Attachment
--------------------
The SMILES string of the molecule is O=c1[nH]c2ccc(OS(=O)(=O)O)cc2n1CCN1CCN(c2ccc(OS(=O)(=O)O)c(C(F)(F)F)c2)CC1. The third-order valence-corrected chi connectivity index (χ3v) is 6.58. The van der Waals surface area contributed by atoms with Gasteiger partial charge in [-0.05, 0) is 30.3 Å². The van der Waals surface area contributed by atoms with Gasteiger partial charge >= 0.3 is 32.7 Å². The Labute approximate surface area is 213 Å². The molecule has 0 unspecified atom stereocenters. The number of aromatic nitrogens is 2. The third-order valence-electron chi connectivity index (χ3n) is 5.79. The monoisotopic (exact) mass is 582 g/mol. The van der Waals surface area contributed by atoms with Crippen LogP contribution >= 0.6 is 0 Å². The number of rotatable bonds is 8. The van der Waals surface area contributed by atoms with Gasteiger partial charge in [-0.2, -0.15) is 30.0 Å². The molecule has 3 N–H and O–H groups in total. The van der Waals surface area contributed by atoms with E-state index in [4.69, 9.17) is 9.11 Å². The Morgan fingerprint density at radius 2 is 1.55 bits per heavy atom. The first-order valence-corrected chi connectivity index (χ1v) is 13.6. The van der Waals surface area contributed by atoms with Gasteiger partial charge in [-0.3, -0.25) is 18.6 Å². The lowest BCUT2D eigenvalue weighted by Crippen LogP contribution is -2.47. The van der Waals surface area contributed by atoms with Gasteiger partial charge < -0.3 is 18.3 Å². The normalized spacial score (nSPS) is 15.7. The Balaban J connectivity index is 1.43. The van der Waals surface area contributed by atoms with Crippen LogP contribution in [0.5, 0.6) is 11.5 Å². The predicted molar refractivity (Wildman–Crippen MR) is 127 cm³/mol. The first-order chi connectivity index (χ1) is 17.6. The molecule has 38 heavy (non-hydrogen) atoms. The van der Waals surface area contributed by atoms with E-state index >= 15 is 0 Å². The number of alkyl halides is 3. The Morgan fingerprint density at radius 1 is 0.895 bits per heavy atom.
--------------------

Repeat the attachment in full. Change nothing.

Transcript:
The SMILES string of the molecule is O=c1[nH]c2ccc(OS(=O)(=O)O)cc2n1CCN1CCN(c2ccc(OS(=O)(=O)O)c(C(F)(F)F)c2)CC1. The third-order valence-corrected chi connectivity index (χ3v) is 6.58. The van der Waals surface area contributed by atoms with Gasteiger partial charge in [-0.05, 0) is 30.3 Å². The van der Waals surface area contributed by atoms with Gasteiger partial charge >= 0.3 is 32.7 Å². The Labute approximate surface area is 213 Å². The molecule has 0 unspecified atom stereocenters. The number of aromatic nitrogens is 2. The third-order valence-electron chi connectivity index (χ3n) is 5.79. The monoisotopic (exact) mass is 582 g/mol. The van der Waals surface area contributed by atoms with Crippen LogP contribution >= 0.6 is 0 Å². The number of rotatable bonds is 8. The van der Waals surface area contributed by atoms with Gasteiger partial charge in [-0.2, -0.15) is 30.0 Å². The molecule has 3 N–H and O–H groups in total. The van der Waals surface area contributed by atoms with E-state index in [4.69, 9.17) is 9.11 Å². The Morgan fingerprint density at radius 2 is 1.55 bits per heavy atom. The first-order valence-corrected chi connectivity index (χ1v) is 13.6. The van der Waals surface area contributed by atoms with Gasteiger partial charge in [-0.3, -0.25) is 18.6 Å². The lowest BCUT2D eigenvalue weighted by Crippen LogP contribution is -2.47. The van der Waals surface area contributed by atoms with Gasteiger partial charge < -0.3 is 18.3 Å². The normalized spacial score (nSPS) is 15.7. The Balaban J connectivity index is 1.43. The van der Waals surface area contributed by atoms with Crippen LogP contribution in [0.5, 0.6) is 11.5 Å². The predicted molar refractivity (Wildman–Crippen MR) is 127 cm³/mol. The first-order chi connectivity index (χ1) is 17.6. The molecule has 38 heavy (non-hydrogen) atoms. The van der Waals surface area contributed by atoms with E-state index >= 15 is 0 Å². The number of alkyl halides is 3. The Morgan fingerprint density at radius 1 is 0.895 bits per heavy atom.